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All images by Charlotte Weston

Work / Art

Charlotte Weston’s consciously naive sculptures

Visual artist Charlotte Weston is putting her middle finger to the shiny, lacquered art world. In the place of soulless sculptures crafted for virtual likes, Charlotte’s work is rough, ready, and all the better for it.

Charlotte graduated this year from Camberwell College of Art with a BA in painting, but now her work takes the form of “low-grade DIY sculptures in a set design format or assemblage sculptures”.

“My work comes about by finding a 30-second joy in objects,” Charlotte tells It’s Nice That. “I collect materials, by materials I mean anything I am attracted to, and play around with them in the studio, documenting the process through photos and videos. The process jumps from finding objects, painting and building an environment to various forms of documentation. Some works stay in their primary state and others I like to fuse together, like video and sculpture. I do not create solid or fixed objects: objects and materials are interchangeable, reusable and repurposed. My previous works exist only through documentation. Amateur film photography and, more recently, video make up this documentation and preservation, as if they were holiday snaps or home videos of babies’ first steps.”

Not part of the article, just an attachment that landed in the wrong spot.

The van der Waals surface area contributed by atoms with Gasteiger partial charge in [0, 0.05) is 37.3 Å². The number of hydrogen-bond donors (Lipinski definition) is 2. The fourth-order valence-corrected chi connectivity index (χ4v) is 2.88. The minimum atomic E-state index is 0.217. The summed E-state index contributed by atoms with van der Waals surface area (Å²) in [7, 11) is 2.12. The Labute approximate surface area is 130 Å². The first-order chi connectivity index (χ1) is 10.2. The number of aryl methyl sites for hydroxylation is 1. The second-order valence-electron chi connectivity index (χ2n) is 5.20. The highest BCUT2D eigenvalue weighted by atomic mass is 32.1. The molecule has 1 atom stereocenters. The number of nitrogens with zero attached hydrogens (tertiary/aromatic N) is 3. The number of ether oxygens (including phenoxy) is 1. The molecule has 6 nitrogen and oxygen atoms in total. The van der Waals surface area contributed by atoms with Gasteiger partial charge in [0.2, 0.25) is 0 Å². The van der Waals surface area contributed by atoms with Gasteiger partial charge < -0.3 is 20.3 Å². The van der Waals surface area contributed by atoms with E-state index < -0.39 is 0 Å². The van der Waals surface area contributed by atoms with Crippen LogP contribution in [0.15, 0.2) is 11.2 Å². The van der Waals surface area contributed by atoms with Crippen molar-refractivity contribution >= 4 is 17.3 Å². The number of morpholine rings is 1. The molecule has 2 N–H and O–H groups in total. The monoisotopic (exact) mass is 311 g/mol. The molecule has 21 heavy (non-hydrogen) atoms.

With titles such as It pays to be stupid, Plastic is tougher than me, Something Special for 99p and I was supposed to do great things, Charlotte’s off kilter creations are at once funny and perceptive, revealing something about both Charlotte and the viewer’s assumptions about what makes “good” work. “Being a late bloomer has to be a major theme in my work,” Charlotte says. “I am unintentionally and intentionally playing on the naivety of my work and practice.

“Through the titles of the work and the low-art materials such as in Plastic is tougher than me, pound shop tat takes the centre stage in sculptural based photography. It has a kind of innocent, self-deprecating sense of humour. I also use objects and materials as signifiers, which are combined to emphasise the idea of a façade and our struggle to maintain the illusion of happiness, fulfilment and ultimately, success. With my installation work I imagine the viewer to be at once tantalised and excited but rapidly become overwhelmed and confused. My interest in society and culture can be examined through the refined, subtle clues to be found and visually unpacked on closer inspection of the work.”

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